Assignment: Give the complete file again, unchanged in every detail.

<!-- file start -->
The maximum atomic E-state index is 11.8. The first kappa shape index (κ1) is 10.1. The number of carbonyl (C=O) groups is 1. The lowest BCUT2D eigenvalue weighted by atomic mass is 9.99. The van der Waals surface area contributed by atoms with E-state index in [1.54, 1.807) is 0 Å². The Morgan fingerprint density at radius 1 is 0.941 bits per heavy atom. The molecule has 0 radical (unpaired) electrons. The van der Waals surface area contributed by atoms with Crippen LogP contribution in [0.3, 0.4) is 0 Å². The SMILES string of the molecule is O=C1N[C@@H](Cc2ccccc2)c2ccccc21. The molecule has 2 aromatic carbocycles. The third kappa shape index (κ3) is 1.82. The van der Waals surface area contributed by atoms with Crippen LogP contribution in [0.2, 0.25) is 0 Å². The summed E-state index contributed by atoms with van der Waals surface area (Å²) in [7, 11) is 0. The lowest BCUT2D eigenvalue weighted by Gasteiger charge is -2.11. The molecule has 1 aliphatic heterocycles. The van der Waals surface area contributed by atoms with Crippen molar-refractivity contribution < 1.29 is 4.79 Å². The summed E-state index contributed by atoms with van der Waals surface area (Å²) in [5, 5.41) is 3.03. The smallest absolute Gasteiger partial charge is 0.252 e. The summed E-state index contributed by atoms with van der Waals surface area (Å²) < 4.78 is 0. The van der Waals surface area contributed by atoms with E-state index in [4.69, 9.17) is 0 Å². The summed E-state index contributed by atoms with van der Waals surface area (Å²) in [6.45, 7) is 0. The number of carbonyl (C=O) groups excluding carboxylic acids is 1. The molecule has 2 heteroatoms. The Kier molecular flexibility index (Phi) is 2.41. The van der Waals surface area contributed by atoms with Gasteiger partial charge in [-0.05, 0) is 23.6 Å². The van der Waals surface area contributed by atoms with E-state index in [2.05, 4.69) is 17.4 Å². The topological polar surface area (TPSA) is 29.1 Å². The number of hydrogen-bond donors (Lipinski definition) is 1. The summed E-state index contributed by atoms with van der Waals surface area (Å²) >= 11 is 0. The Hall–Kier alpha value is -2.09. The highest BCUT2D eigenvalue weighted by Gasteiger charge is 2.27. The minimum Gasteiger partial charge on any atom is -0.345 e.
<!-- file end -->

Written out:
The maximum atomic E-state index is 11.8. The first kappa shape index (κ1) is 10.1. The number of carbonyl (C=O) groups is 1. The lowest BCUT2D eigenvalue weighted by atomic mass is 9.99. The van der Waals surface area contributed by atoms with E-state index in [1.54, 1.807) is 0 Å². The Morgan fingerprint density at radius 1 is 0.941 bits per heavy atom. The molecule has 0 radical (unpaired) electrons. The van der Waals surface area contributed by atoms with Crippen LogP contribution in [0.3, 0.4) is 0 Å². The SMILES string of the molecule is O=C1N[C@@H](Cc2ccccc2)c2ccccc21. The molecule has 2 aromatic carbocycles. The third kappa shape index (κ3) is 1.82. The van der Waals surface area contributed by atoms with Crippen LogP contribution in [0.2, 0.25) is 0 Å². The summed E-state index contributed by atoms with van der Waals surface area (Å²) in [7, 11) is 0. The lowest BCUT2D eigenvalue weighted by Gasteiger charge is -2.11. The molecule has 1 aliphatic heterocycles. The van der Waals surface area contributed by atoms with Crippen molar-refractivity contribution < 1.29 is 4.79 Å². The summed E-state index contributed by atoms with van der Waals surface area (Å²) in [5, 5.41) is 3.03. The smallest absolute Gasteiger partial charge is 0.252 e. The summed E-state index contributed by atoms with van der Waals surface area (Å²) < 4.78 is 0. The van der Waals surface area contributed by atoms with E-state index in [4.69, 9.17) is 0 Å². The summed E-state index contributed by atoms with van der Waals surface area (Å²) in [6.45, 7) is 0. The number of carbonyl (C=O) groups excluding carboxylic acids is 1. The molecule has 2 heteroatoms. The Kier molecular flexibility index (Phi) is 2.41. The van der Waals surface area contributed by atoms with Gasteiger partial charge in [-0.05, 0) is 23.6 Å². The van der Waals surface area contributed by atoms with E-state index in [2.05, 4.69) is 17.4 Å². The topological polar surface area (TPSA) is 29.1 Å². The number of hydrogen-bond donors (Lipinski definition) is 1. The summed E-state index contributed by atoms with van der Waals surface area (Å²) >= 11 is 0. The Hall–Kier alpha value is -2.09. The highest BCUT2D eigenvalue weighted by Gasteiger charge is 2.27. The minimum Gasteiger partial charge on any atom is -0.345 e.